e mrandall@adobe.com
tw @markran

The author

Jeremy DannJeremy B. Dann

Jeremy discusses his lucky break and why the Kickboxing initiative was so exciting to write about.

‘We have to develop this case’

I’m always on the lookout for case concepts – and this was just a lucky break. As part of his presentation at a seminar I attended, Mark Randall discussed Kickbox, the grassroots innovation programme he started and has been leading within Adobe for the last two years. I’ve worked with around three dozen companies on their innovation programmes, but this was probably the most open, yet comprehensive mobilization of employee innovation talent I had ever come across. Right at the end of the talk I leapt down to the teaching pit like a first-year MBA student and told him, ‘we have to develop this into a case’.

Enlightening discussions

Mark spent a lot of time with me in person and on the phone. Adobe wants to get the word out about this innovation programme so others can use it and potentially build on it, so he was very vested in the process. It was really enlightening to talk with him since he has a great deal of experience in start-ups and corporate entrepreneurship.

Everyone’s job and no one’s job

You would not believe how many companies I’ve come across who put the same people with the same training in the same conference room with the Innovationsame marketing reports and the same financial goals and tell them to ‘think outside the box’. This is a hollow command and managers shouldn’t be surprised when their teams innovate only at the margins – if at all.

Other leaders declare, ‘innovation is everyone’s job at our company’. Well, innovation is no one’s job when it’s ‘everyone’s job’ – unless you give real resources, time and support to the people who take on this challenge.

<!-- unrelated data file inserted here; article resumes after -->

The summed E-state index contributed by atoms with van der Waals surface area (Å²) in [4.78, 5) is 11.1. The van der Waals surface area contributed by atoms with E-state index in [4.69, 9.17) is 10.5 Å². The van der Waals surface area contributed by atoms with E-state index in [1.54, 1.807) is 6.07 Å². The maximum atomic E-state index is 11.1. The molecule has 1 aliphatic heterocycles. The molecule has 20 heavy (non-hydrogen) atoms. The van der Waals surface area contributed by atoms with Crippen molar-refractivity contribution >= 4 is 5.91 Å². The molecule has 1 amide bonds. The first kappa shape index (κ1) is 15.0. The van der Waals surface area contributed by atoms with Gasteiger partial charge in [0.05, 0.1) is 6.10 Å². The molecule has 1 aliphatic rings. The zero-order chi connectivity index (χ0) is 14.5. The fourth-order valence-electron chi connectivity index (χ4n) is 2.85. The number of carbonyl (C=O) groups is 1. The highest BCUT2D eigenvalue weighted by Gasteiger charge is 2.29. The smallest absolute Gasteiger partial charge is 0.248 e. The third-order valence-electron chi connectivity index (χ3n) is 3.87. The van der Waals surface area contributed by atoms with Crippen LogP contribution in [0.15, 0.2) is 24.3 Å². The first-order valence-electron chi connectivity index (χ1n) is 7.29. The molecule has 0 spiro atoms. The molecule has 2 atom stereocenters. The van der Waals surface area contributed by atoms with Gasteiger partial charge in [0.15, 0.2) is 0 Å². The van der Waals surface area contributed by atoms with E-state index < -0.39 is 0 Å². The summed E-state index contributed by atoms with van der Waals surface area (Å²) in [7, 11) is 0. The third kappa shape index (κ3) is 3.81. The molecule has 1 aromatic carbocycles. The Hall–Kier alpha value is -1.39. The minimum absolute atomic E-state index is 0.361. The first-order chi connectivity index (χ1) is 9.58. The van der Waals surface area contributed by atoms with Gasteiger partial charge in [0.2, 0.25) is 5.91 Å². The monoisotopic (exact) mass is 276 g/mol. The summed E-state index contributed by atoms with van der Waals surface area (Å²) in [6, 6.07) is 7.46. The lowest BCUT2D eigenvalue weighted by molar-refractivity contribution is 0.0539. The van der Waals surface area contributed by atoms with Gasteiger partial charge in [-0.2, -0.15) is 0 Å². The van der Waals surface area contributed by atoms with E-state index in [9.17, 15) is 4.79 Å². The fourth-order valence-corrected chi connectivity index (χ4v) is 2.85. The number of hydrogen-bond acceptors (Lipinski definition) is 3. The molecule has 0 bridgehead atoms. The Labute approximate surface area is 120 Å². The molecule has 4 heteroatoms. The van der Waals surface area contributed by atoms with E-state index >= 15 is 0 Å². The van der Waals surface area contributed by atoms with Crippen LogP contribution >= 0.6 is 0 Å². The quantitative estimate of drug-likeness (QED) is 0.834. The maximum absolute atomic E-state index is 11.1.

‘Rubber to the road’ programme

What we see in this case are the details of a ‘rubber to the road’ programme that is both an enabler and a forcing action for innovation. The case shows how mature organisations can borrow elements from the Lean Startup methodology to experiment and gain real data about nascent markets.

Students can think about this kind of innovation programme not just from the grassroots level, but also from the perspective of higher level execs who need to make sure this exciting new methodology is actually producing some results. Please feel free to reach out to me if you want to introduce this or another case from our new collection into your programme.

Case writing advice

Although I felt immediately when I met Mark that we had a case, I probably talked with him for an hour in a pre-interview to make sure it would work and that the company culture would embrace the process. You have to make sure it’s a fit from both the content and the culture perspective. I probably have to talk to between eight and ten companies in some depth to find a lead I will pursue.

The author

Jeremy B. Dann, Adjunct Professor, USC Marshall School of Business, Los Angeles, US
e jdann@marshall.usc.edu

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“Kickboxing” at Adobe Systems
Ref SCG-510

Teaching note
Ref SCG-810

Cases from The Grief Center

This case is part of The Lloyd Greif Center for Entrepreneurial Studies Case Collection. The Greif Center’s case collection focuses primarily on entrepreneurial ventures and corporations pursuing game-changing innovations. The collection emphasises industries in which Southern California is a leading global player: media, entertainment, consumer internet, fashion, health care, tourism, aerospace, cleantech and other sectors.